Mike Brown has a you've-got-to-be-kidding look on his face. Who me? A star? Get out of town. "I'm no star," he says.
Four games into the NBA playoffs, the Jazz reserve forward may not be a star, but he is as visible as he has ever been in his five-year NBA career. Television commentators are noting his punishing, physical style. Karl Malone is saying Brown should be the MVP of the first round 3-1 win over Phoenix. Coach Jerry Sloan is calling him "terrific."To put it simply, Big Mike Brown is a hot ticket. Television, radio and newspaper reporters are asking for him every day.
"It is a little different," says Brown, "because it (the attention) wasn't there all year. But I take it in stride. I try not to get too high when things are going good or too low when they aren't. I just continue one day at a time."
Whatever Brown's status, this much is certain: As the Jazz move toward Tuesday's second-round opener against the Portland Trail Blazers, they will need his continued success. Portland is deep, talented, aggressive and strong. The Jazz will need something to counter with.
"Everyone who steps on the floor has got to play their (expletive) off. We've got to compete," says Jazz Coach Jerry Sloan. "We can't afford to have a guy who feels sorry for himself because he didn't get the call."
Brown is among the least of the complainers, whether it be to officials or coaches. Though he played relatively little at the end of the season he waited patiently. But once the playoffs began, he became a permanent fixture. With Mark Eaton often in foul trouble and the Suns having a deep bench, the need for Brown was obvious. He responded by averaging 10.2 points and 8.8 rebounds in the four-game series, playing a total of 97 minutes.
In Brown's previous playoff experience he has never played more than 67 minutes or averaged more than 3.6 points a game (both last year).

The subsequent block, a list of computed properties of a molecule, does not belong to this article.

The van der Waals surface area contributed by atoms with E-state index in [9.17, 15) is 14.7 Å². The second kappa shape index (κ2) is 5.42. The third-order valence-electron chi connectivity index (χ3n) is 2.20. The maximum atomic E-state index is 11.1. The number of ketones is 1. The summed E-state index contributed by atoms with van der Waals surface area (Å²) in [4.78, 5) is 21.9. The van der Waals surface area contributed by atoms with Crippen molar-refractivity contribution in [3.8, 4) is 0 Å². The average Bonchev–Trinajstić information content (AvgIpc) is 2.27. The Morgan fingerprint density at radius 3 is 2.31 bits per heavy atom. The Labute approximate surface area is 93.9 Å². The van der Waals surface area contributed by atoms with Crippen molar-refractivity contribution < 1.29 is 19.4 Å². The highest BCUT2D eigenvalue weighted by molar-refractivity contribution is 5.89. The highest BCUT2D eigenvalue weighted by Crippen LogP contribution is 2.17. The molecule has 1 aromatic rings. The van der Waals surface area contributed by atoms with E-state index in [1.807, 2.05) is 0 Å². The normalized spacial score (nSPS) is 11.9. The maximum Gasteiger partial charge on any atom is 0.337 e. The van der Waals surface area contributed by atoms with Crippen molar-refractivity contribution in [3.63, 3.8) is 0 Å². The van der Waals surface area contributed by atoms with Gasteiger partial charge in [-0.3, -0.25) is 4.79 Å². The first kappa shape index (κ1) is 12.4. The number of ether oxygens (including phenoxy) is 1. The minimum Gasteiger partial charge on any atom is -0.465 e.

The next order could be tougher than the last. Portland has a bench deep enough that Sloan once said the Blazers could field two good NBA teams. "You want to talk about athletes, wait 'till you see one of those teams," said Sloan before the Blazers eliminated Seattle on Saturday. "They're teams that jump so well it looks like they've got guys coming out of the ceiling."
Coming out of the celing isn't Brown's strong point. Physical basketball is. As the lone reserve for both Karl Malone and Mark Eaton, when Brown gets the call, he knows his job.
"I feel whatever situation that is in the game, if I can get in there and give it a maximum effort, then the effect will be to help us win," he says.
Though many would contend Brown needs to play well for the Jazz to win in the playoffs, he doesn't necessarily agree. "We won playoff games and have gone to the second round without me before," says Brown, who was acquired by the Jazz for the 1988-89 season. "So I'm not the key. Like everyone, I just help out wherever I can."
Despite the upsurge in his numbers, Brown says he has made no changes in his game. Same player, different situation. "I go out there the same way as always. That's just me, it's my personality. It's just another day at the office where you tie your shoes on and go to work."
JAZZ NOTES: The Jazz held a 11/2 hour practice Saturday at Westminster, then returned to their homes to watch the Seattle-Portland playoff game . . . The Sonics are the first No. 8 team to extend the No. 1 team to a fifth game . . . In qualifying for the conference semifinals, the Jazz players earned $55,000, to be divided among them. The teams play the first two playoff games in Portland Tuesday and Thursday, with games Saturday and Sunday in Salt Lake.